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The Wife of Bath's true quest for sovereignty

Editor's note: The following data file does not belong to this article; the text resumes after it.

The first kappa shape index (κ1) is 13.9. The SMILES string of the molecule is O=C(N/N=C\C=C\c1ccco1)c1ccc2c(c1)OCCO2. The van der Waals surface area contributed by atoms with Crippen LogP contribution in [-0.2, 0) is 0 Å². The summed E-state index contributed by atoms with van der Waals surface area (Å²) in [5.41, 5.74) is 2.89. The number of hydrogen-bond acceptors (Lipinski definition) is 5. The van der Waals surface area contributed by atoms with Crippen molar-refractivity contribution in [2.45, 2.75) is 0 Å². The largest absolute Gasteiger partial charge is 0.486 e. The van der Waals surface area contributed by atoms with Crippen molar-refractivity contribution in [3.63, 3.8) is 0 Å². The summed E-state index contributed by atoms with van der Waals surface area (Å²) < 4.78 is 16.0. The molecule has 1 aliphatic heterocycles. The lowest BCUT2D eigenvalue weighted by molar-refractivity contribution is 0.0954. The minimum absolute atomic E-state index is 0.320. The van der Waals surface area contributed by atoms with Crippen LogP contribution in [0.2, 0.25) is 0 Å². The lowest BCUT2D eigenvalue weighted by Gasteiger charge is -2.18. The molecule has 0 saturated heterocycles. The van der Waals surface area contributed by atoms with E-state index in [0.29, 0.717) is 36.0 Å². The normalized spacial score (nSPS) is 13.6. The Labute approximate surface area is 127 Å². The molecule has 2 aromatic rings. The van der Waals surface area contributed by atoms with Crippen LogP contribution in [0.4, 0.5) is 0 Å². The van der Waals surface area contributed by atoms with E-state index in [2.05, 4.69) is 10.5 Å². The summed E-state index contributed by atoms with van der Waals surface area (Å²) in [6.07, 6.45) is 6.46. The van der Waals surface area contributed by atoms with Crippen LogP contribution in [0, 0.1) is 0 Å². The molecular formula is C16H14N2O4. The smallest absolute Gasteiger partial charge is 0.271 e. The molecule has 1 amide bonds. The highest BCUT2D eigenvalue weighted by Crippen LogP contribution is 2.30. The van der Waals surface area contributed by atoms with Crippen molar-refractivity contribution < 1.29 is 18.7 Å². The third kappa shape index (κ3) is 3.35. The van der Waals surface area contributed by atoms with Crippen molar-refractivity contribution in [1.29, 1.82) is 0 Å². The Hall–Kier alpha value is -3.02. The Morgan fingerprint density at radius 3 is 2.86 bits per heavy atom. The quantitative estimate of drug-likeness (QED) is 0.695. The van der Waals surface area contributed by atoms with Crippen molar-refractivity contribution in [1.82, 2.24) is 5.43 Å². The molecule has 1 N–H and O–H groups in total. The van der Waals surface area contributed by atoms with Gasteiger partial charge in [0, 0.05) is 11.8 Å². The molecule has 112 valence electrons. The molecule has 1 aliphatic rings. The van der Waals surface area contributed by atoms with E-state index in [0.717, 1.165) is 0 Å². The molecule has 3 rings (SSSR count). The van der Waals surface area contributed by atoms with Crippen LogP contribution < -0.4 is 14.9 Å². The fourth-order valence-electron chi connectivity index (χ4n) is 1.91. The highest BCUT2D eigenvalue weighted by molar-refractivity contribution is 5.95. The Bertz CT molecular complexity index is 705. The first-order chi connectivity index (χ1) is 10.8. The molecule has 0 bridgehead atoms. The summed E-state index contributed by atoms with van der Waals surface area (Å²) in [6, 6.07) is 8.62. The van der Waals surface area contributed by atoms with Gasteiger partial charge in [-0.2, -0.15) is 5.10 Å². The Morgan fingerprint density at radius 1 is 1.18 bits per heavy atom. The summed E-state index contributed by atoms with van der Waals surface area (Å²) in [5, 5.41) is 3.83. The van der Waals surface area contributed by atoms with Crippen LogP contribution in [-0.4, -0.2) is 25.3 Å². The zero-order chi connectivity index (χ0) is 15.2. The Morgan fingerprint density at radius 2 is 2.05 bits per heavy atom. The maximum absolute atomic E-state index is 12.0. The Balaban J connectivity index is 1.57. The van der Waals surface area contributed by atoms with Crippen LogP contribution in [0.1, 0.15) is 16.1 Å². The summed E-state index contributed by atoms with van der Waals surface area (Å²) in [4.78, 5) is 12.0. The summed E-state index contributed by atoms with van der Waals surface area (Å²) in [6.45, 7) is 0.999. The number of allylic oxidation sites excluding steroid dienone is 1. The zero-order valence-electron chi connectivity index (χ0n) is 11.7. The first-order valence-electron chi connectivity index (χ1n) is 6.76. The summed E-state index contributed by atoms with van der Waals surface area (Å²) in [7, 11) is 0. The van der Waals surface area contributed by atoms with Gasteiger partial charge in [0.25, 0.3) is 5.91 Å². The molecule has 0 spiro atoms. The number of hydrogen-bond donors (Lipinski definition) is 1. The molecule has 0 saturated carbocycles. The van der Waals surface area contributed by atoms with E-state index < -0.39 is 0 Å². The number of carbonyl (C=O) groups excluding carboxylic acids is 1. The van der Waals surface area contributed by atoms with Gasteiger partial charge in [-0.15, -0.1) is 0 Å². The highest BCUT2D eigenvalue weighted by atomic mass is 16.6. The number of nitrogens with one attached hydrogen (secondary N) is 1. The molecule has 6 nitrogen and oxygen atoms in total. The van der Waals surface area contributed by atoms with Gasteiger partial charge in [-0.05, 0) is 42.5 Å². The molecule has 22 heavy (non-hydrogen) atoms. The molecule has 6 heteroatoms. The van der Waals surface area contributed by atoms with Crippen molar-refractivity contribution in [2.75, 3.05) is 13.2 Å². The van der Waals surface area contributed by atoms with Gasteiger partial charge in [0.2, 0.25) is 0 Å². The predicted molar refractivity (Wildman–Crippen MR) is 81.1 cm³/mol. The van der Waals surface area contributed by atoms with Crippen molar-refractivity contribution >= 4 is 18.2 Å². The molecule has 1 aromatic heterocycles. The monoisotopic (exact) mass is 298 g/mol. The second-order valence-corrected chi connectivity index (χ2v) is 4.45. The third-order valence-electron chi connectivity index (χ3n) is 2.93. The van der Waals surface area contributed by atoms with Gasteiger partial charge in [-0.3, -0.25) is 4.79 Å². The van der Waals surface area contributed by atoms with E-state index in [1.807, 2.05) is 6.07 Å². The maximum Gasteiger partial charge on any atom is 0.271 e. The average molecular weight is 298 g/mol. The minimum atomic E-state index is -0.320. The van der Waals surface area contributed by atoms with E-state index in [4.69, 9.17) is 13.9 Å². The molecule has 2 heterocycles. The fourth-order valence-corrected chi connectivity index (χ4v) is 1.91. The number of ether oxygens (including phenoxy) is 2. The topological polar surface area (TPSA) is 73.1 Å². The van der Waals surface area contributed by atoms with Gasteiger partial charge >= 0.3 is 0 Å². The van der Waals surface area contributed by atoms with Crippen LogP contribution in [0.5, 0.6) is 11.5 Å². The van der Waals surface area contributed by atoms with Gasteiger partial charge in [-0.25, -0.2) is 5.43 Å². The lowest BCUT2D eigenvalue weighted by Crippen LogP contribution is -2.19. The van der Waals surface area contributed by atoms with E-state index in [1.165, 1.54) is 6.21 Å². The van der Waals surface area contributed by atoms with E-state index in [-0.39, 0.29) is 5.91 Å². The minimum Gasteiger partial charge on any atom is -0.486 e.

In “The Wife of Bath’s Tale,” does Chaucer merely retell the story popularly known as “The Wedding of Sir Gawain and Dame Ragnell?” These two stories are essentially the same, except that Chaucer’s is more humorous. In order to argue against the claim that Chaucer’s tale is simply a retelling of the latter, I must contend that Chaucer makes a point with his story that the source tale does not make. Chaucer significantly and strategically changed “The Wedding of Sir Gawain and Dame Ragnell” in his version of the story, “The Wife of Bath’s Tale.” Furthermore, in his tale, Chaucer emphasizes women and their roles, whereas the other story focuses on men. Also, in “The Wife of Bath’s Tale,” the queen (a female) is the person who exercises control to determine the outcome of the knight’s life. His overall change was to demonstrate how men must be monitored closely in their actions in which women request of them. In doing this, Chaucer shows how women truly try to achieve sovereignty over the men in their lives in order for women to acquire freedom to make their own decisions, thus allowing them to have a sense of control over their own destiny. Chaucer changed the original tale in order to demonstrate that early on in “The Wife of Bath’s Tale,” the women are the ones who hold the power over the outcome of the knight’s life, whereas in “The Wedding of Sir Gawain and Dame Ragnell,” the knight holds the power of the outcome of the king’s life. This is relevant to our reading of Chaucer’s version because Chaucer immediately wants to focus on women desiring sovereignty. To illustrate, in the Prologue and in the tale itself, the Wife focuses on the men in her life and her relationship with them in terms of sovereignty.
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